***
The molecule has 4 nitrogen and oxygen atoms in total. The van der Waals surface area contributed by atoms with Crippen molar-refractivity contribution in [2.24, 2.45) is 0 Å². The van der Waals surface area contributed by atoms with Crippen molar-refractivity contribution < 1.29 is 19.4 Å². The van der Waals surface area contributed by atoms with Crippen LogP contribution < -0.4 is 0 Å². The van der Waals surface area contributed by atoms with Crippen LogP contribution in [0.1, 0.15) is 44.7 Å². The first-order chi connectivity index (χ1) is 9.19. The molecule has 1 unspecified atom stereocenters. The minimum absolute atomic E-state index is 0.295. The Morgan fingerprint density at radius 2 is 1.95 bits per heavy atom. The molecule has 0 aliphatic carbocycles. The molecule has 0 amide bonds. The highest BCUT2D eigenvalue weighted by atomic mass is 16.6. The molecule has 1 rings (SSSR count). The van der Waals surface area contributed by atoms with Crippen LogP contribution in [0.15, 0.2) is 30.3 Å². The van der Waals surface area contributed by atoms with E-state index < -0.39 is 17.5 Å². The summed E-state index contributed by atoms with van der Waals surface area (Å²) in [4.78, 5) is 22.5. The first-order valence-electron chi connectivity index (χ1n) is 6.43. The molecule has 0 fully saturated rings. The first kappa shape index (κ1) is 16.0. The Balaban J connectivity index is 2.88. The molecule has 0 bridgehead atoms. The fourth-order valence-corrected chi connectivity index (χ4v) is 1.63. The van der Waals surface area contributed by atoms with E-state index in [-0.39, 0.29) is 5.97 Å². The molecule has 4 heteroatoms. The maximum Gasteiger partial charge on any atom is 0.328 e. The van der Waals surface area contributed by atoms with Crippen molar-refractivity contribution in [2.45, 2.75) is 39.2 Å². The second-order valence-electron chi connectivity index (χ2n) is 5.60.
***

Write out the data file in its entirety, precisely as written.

The molecule has 4 nitrogen and oxygen atoms in total. The van der Waals surface area contributed by atoms with Crippen molar-refractivity contribution in [2.24, 2.45) is 0 Å². The van der Waals surface area contributed by atoms with Crippen molar-refractivity contribution < 1.29 is 19.4 Å². The van der Waals surface area contributed by atoms with Crippen LogP contribution < -0.4 is 0 Å². The van der Waals surface area contributed by atoms with Crippen LogP contribution in [0.1, 0.15) is 44.7 Å². The first-order chi connectivity index (χ1) is 9.19. The molecule has 1 unspecified atom stereocenters. The minimum absolute atomic E-state index is 0.295. The Morgan fingerprint density at radius 2 is 1.95 bits per heavy atom. The molecule has 0 aliphatic carbocycles. The molecule has 0 amide bonds. The highest BCUT2D eigenvalue weighted by atomic mass is 16.6. The molecule has 1 rings (SSSR count). The van der Waals surface area contributed by atoms with Crippen LogP contribution in [0.15, 0.2) is 30.3 Å². The van der Waals surface area contributed by atoms with E-state index < -0.39 is 17.5 Å². The summed E-state index contributed by atoms with van der Waals surface area (Å²) in [4.78, 5) is 22.5. The first-order valence-electron chi connectivity index (χ1n) is 6.43. The molecule has 0 fully saturated rings. The first kappa shape index (κ1) is 16.0. The Balaban J connectivity index is 2.88. The molecule has 0 bridgehead atoms. The fourth-order valence-corrected chi connectivity index (χ4v) is 1.63. The van der Waals surface area contributed by atoms with E-state index in [-0.39, 0.29) is 5.97 Å². The molecule has 4 heteroatoms. The maximum Gasteiger partial charge on any atom is 0.328 e. The van der Waals surface area contributed by atoms with Crippen molar-refractivity contribution in [2.45, 2.75) is 39.2 Å². The second-order valence-electron chi connectivity index (χ2n) is 5.60.